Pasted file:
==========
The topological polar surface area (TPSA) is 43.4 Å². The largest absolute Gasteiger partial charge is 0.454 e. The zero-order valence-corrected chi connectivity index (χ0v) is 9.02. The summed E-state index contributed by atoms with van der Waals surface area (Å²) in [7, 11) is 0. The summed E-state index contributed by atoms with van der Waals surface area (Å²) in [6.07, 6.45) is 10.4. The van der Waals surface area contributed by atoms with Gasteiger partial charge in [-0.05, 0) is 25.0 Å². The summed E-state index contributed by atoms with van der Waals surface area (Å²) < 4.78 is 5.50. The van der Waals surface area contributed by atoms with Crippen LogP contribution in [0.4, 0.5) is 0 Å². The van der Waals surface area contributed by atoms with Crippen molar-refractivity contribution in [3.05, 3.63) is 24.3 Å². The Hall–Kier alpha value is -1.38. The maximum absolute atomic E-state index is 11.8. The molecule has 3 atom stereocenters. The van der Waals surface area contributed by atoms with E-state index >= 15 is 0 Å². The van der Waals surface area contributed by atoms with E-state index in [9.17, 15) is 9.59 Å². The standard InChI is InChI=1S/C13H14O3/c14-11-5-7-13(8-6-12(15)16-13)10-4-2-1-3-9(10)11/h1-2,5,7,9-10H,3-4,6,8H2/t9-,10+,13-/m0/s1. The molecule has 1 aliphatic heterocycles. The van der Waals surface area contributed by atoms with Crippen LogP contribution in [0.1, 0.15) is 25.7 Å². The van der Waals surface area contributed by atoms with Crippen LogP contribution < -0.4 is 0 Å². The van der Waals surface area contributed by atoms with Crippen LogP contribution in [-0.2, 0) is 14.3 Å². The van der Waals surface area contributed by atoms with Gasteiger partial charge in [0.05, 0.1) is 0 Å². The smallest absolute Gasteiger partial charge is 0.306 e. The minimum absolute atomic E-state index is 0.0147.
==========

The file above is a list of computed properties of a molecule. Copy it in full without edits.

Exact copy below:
The topological polar surface area (TPSA) is 43.4 Å². The largest absolute Gasteiger partial charge is 0.454 e. The zero-order valence-corrected chi connectivity index (χ0v) is 9.02. The summed E-state index contributed by atoms with van der Waals surface area (Å²) in [7, 11) is 0. The summed E-state index contributed by atoms with van der Waals surface area (Å²) in [6.07, 6.45) is 10.4. The van der Waals surface area contributed by atoms with Gasteiger partial charge in [-0.05, 0) is 25.0 Å². The summed E-state index contributed by atoms with van der Waals surface area (Å²) < 4.78 is 5.50. The van der Waals surface area contributed by atoms with Crippen LogP contribution in [0.4, 0.5) is 0 Å². The van der Waals surface area contributed by atoms with Crippen molar-refractivity contribution in [3.05, 3.63) is 24.3 Å². The Hall–Kier alpha value is -1.38. The maximum absolute atomic E-state index is 11.8. The molecule has 3 atom stereocenters. The van der Waals surface area contributed by atoms with E-state index >= 15 is 0 Å². The van der Waals surface area contributed by atoms with E-state index in [9.17, 15) is 9.59 Å². The standard InChI is InChI=1S/C13H14O3/c14-11-5-7-13(8-6-12(15)16-13)10-4-2-1-3-9(10)11/h1-2,5,7,9-10H,3-4,6,8H2/t9-,10+,13-/m0/s1. The molecule has 1 aliphatic heterocycles. The van der Waals surface area contributed by atoms with Crippen LogP contribution in [0.1, 0.15) is 25.7 Å². The van der Waals surface area contributed by atoms with Crippen LogP contribution < -0.4 is 0 Å². The van der Waals surface area contributed by atoms with Crippen LogP contribution in [-0.2, 0) is 14.3 Å². The van der Waals surface area contributed by atoms with Gasteiger partial charge in [0.05, 0.1) is 0 Å². The smallest absolute Gasteiger partial charge is 0.306 e. The minimum absolute atomic E-state index is 0.0147.